Vet Finds 40 Bugs In Mouth Of Dog That Refuses To Eat (Video)

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Every pet owner can tell when something is going wrong with their animals, generally because more often than not the effects are visible, but what’s wrong won’t always make sense. That’s one of the exact reasons why we end up taking our animal friends to the veterinarian, those guys and gals can figure out what’s going on better than we ever could. With that being said there are still times when even a vet would be surprised at some of the things they’ve found, but I’ll bet none were more surprised than the vet who helped treat Frances Jirik’s dog, Bailey. Bailey is a dog with many years left ahead of him, but something was wrong.


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Jirik first began noticing some problems when Bailey didn’t want to eat one day and was being more lethargic than usual; initially she chalked it up to him having an upset stomach or something minor like that, but when Bailey began foaming at the mouth she knew this was serious. The moment she brought her dog into the vet they ended up checking inside his mouth, and what they discovered is nothing less than terrifying. The inside of Bailey’s mouth was absolutely covered in ladybugs! Dr. Lindsay Mitchell was the vet who treated Bailey, but even she could barely believe what she was seeing – 30-40 little Asian ladybugs were just attached to the roof of that poor pup’s mouth.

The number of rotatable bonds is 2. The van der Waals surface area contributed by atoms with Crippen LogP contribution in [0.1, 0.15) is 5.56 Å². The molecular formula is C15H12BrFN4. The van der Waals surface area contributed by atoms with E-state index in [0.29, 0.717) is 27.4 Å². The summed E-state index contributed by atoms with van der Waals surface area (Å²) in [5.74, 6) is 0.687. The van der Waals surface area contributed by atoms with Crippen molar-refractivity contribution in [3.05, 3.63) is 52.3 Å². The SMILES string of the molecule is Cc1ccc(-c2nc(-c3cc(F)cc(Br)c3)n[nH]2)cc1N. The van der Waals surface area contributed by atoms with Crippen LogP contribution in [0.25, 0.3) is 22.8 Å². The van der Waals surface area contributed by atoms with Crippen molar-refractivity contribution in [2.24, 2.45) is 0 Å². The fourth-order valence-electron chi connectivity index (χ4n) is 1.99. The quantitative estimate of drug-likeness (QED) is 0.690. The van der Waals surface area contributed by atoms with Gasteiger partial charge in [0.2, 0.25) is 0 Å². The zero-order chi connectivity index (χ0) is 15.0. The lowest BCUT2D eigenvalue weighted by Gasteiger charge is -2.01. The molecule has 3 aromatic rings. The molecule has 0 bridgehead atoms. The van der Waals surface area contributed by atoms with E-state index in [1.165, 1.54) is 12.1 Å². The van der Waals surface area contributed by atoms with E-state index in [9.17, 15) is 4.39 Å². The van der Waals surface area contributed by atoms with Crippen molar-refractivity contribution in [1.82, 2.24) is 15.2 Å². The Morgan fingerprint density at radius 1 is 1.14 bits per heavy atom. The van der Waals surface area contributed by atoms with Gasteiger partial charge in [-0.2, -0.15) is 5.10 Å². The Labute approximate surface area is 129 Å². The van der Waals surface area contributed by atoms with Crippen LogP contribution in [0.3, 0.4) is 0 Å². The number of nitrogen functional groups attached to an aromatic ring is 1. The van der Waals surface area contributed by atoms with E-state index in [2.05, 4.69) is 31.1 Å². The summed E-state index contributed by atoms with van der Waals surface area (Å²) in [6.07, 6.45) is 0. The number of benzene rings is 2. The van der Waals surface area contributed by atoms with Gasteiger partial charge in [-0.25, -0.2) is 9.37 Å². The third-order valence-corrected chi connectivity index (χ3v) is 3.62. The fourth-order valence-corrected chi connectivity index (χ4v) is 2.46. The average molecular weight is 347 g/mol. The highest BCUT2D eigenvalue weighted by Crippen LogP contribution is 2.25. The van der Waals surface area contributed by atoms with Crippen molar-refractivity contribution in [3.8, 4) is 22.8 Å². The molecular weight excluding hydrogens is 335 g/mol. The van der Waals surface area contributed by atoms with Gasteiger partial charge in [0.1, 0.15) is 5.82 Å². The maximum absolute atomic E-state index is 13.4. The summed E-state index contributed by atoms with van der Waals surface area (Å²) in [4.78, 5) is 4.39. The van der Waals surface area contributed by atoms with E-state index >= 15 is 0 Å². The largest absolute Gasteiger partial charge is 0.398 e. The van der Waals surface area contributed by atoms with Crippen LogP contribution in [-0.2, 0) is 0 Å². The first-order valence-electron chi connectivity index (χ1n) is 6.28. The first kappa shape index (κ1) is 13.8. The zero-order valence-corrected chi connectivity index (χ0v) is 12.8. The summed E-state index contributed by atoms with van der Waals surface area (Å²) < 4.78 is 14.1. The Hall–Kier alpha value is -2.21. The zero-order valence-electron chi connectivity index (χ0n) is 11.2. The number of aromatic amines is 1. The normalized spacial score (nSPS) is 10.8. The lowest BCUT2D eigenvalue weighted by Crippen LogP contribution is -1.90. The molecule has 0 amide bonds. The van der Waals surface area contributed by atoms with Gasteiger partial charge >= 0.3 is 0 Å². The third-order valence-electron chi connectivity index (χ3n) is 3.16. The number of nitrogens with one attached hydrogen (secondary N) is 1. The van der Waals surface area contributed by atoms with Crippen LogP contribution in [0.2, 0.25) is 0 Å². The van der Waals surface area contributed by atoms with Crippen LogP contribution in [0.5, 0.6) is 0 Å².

After snapping the image and removing the mass of arthropods Mitchell got permission to post the story to Facebook, which she did with a warning attached:
“This is the second pup I have seen like this today. If your pet is drooling or foaming at the mouth, look for these ladybugs. They cause ulcers on the tongue and mouth and have a very painful bite.”
It didn’t take long before the photo and the story of Bailey went viral, after all, who would guess that our lovable garden protectors would be capable of something like this?


If you start to notice your pets are acting a little strange then you may want to give them a once over to ensure it’s nothing too serious, but if it is at least you’ll be more prepared for a vet trip than not. Bailey’s story wasn’t meant to shock anyone, it’s meant to help people realise they HAVE to start checking their pets mouths.